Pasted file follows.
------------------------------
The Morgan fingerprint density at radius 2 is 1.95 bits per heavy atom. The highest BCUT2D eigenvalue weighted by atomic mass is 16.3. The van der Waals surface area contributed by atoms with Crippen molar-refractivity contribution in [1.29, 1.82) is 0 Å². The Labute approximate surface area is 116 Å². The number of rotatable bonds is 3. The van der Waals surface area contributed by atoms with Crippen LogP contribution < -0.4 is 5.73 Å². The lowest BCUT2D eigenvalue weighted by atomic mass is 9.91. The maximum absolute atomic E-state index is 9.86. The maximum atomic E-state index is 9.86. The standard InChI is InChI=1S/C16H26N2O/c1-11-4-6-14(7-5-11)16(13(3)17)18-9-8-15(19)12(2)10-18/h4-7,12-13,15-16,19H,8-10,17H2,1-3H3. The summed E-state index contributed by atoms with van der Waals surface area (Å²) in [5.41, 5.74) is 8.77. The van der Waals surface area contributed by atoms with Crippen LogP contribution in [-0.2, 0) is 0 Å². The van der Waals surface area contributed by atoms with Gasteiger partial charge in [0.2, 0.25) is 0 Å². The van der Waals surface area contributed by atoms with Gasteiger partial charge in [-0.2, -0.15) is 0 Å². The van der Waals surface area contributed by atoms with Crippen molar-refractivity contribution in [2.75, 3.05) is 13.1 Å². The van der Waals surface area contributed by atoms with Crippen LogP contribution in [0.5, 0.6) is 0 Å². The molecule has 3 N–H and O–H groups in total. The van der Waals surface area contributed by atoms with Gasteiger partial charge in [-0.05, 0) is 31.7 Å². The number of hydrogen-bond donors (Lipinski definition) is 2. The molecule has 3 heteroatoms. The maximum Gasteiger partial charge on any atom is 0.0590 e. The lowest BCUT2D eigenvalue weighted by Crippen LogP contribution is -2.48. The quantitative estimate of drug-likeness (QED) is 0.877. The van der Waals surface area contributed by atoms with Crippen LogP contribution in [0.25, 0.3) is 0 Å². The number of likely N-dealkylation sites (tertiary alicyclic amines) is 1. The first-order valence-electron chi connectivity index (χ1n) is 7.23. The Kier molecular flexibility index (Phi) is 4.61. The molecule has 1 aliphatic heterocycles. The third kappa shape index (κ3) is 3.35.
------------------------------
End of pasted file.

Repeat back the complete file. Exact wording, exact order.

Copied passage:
The Morgan fingerprint density at radius 2 is 1.95 bits per heavy atom. The highest BCUT2D eigenvalue weighted by atomic mass is 16.3. The van der Waals surface area contributed by atoms with Crippen molar-refractivity contribution in [1.29, 1.82) is 0 Å². The Labute approximate surface area is 116 Å². The number of rotatable bonds is 3. The van der Waals surface area contributed by atoms with Crippen LogP contribution < -0.4 is 5.73 Å². The lowest BCUT2D eigenvalue weighted by atomic mass is 9.91. The maximum absolute atomic E-state index is 9.86. The maximum atomic E-state index is 9.86. The standard InChI is InChI=1S/C16H26N2O/c1-11-4-6-14(7-5-11)16(13(3)17)18-9-8-15(19)12(2)10-18/h4-7,12-13,15-16,19H,8-10,17H2,1-3H3. The summed E-state index contributed by atoms with van der Waals surface area (Å²) in [5.41, 5.74) is 8.77. The van der Waals surface area contributed by atoms with Crippen LogP contribution in [-0.2, 0) is 0 Å². The van der Waals surface area contributed by atoms with Gasteiger partial charge in [0.2, 0.25) is 0 Å². The van der Waals surface area contributed by atoms with Gasteiger partial charge in [-0.2, -0.15) is 0 Å². The van der Waals surface area contributed by atoms with Crippen molar-refractivity contribution in [2.75, 3.05) is 13.1 Å². The van der Waals surface area contributed by atoms with Crippen LogP contribution in [0.5, 0.6) is 0 Å². The molecule has 3 N–H and O–H groups in total. The van der Waals surface area contributed by atoms with Gasteiger partial charge in [-0.05, 0) is 31.7 Å². The number of hydrogen-bond donors (Lipinski definition) is 2. The molecule has 3 heteroatoms. The maximum Gasteiger partial charge on any atom is 0.0590 e. The lowest BCUT2D eigenvalue weighted by Crippen LogP contribution is -2.48. The quantitative estimate of drug-likeness (QED) is 0.877. The van der Waals surface area contributed by atoms with Crippen LogP contribution in [0.25, 0.3) is 0 Å². The number of likely N-dealkylation sites (tertiary alicyclic amines) is 1. The first-order valence-electron chi connectivity index (χ1n) is 7.23. The Kier molecular flexibility index (Phi) is 4.61. The molecule has 1 aliphatic heterocycles. The third kappa shape index (κ3) is 3.35.